Voting stations will need to take extra precautions with the election of 2012 as a national laboratory has shown just how easy it can be to hack into an electronic voting booth.
In fact, Salon reports that all it really takes is about $10.50 and an 8th grade science education. The Vulnerability Assessment Team at Argonne National Laboratory, a lab run through the Department of Energy, was able to demonstrate three simple "man in the middle attacks" on touchscreen Direct Recording Electronic (DRE) voting systems, like Diebold voting machines and Sequoia Voting Systems.
Watch the hacking demonstration:
In this hack, the voter still casts their vote and approves it as correct, but the information is intercepted by the hacker through the device they installed, which Salon notes didn't require any special soldering. In terms of getting inside the machine to place the device, it's as easy as "picking the rudimentary lock," according to Salon.
As the researchers say, voting officials should shift their focus from just cyber attacks to those that are a bit more straightforward. Salon continues:
Voting machine companies and election officials have long sought to protect source code and the memory cards that store ballot programming and election results for each machine as a way to guard against potential outside manipulation of election results. But critics like California Secretary of State Debra Bowen have pointed out that attempts at "security by obscurity" largely ignore the most immediate threat, which comes from election insiders who have regular access to the e-voting systems, as well as those who may gain physical access to machines that were not designed with security safeguards in mind.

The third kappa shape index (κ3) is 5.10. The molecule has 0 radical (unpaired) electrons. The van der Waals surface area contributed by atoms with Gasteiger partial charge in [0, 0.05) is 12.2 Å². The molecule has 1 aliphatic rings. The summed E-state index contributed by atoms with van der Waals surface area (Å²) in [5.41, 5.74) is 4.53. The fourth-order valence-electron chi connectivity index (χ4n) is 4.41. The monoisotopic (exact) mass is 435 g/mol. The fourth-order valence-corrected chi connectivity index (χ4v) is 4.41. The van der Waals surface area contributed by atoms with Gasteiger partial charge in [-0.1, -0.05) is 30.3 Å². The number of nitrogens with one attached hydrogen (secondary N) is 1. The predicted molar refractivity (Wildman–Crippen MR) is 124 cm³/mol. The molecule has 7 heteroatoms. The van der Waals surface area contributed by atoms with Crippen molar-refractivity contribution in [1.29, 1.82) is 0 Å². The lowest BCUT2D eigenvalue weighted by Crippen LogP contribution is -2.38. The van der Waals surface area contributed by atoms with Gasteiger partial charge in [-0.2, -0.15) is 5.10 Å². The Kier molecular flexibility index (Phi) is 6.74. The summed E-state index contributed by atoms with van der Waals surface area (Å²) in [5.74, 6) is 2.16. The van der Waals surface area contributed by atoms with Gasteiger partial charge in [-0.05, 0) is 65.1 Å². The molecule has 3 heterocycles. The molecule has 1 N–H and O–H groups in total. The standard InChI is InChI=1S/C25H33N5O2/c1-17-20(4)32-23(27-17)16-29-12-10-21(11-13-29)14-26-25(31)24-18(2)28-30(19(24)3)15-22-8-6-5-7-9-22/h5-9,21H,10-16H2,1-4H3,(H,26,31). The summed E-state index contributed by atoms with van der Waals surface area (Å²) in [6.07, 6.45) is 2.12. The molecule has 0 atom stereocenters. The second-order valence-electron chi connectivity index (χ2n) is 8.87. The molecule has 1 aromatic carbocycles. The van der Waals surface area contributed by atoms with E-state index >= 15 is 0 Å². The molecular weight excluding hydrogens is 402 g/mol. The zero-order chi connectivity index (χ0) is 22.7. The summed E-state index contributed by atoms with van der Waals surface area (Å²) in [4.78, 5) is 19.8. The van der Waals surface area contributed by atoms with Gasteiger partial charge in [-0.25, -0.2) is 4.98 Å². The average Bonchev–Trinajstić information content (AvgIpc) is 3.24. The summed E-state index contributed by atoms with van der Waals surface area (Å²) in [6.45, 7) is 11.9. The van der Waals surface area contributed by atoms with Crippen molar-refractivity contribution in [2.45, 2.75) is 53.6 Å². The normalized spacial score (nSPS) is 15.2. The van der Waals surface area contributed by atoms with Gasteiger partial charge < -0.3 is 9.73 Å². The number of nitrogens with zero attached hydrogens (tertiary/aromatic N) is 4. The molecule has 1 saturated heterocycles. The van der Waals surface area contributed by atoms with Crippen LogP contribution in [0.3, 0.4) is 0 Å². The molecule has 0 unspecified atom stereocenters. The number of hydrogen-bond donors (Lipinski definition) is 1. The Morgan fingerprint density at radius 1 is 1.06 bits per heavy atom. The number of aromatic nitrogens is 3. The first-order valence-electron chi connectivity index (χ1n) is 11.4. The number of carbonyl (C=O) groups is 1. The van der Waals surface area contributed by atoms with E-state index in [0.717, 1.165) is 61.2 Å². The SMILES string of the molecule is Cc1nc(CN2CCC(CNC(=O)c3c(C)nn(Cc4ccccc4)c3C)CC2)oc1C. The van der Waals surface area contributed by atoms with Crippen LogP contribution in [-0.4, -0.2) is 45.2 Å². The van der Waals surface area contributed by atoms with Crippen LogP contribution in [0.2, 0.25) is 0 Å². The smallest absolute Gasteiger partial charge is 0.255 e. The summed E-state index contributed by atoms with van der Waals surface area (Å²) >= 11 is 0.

"This is a fundamentally very powerful attack and we believe that voting officials should become aware of this and stop focusing strictly on cyber [attacks]," says Vulnerability Assessment Team member John Warner. "There's a very large physical protection component of the voting machine that needs to be addressed."
CNET reports on the potential for safeguarding these machines:
While it would be relatively easy to make this type of attack more difficult to do by making modifications to the voting machine, stopping the attack cold would require more effort and a "careful examination of the security protocols used," he said.
Johnston and his team did the research on their own time, as "a kind of Saturday afternoon project," he said. "There's not a lot of funding out there to study voting machine problems."
Salon reports that Sean Flaherty, a policy analyst for VerifiedVoting.org as saying that about a third of voters will use a machine similar to the ones Argonne tested.
ZDNet notes controversy over the potential hackability for these types of voting machines a few years ago and the conflict of interest that arose during the George W. Bush administration since Diebold had been one of Bush's top fundraisers. ZDNet continues with the fact that Diebold changed its name to Premier Election Solutions, which is now owned by Election Systems & Software. In 2008, CNET reported some states reverting back to paper voting systems due to hacking concerns.
[H/T Capitol Fax]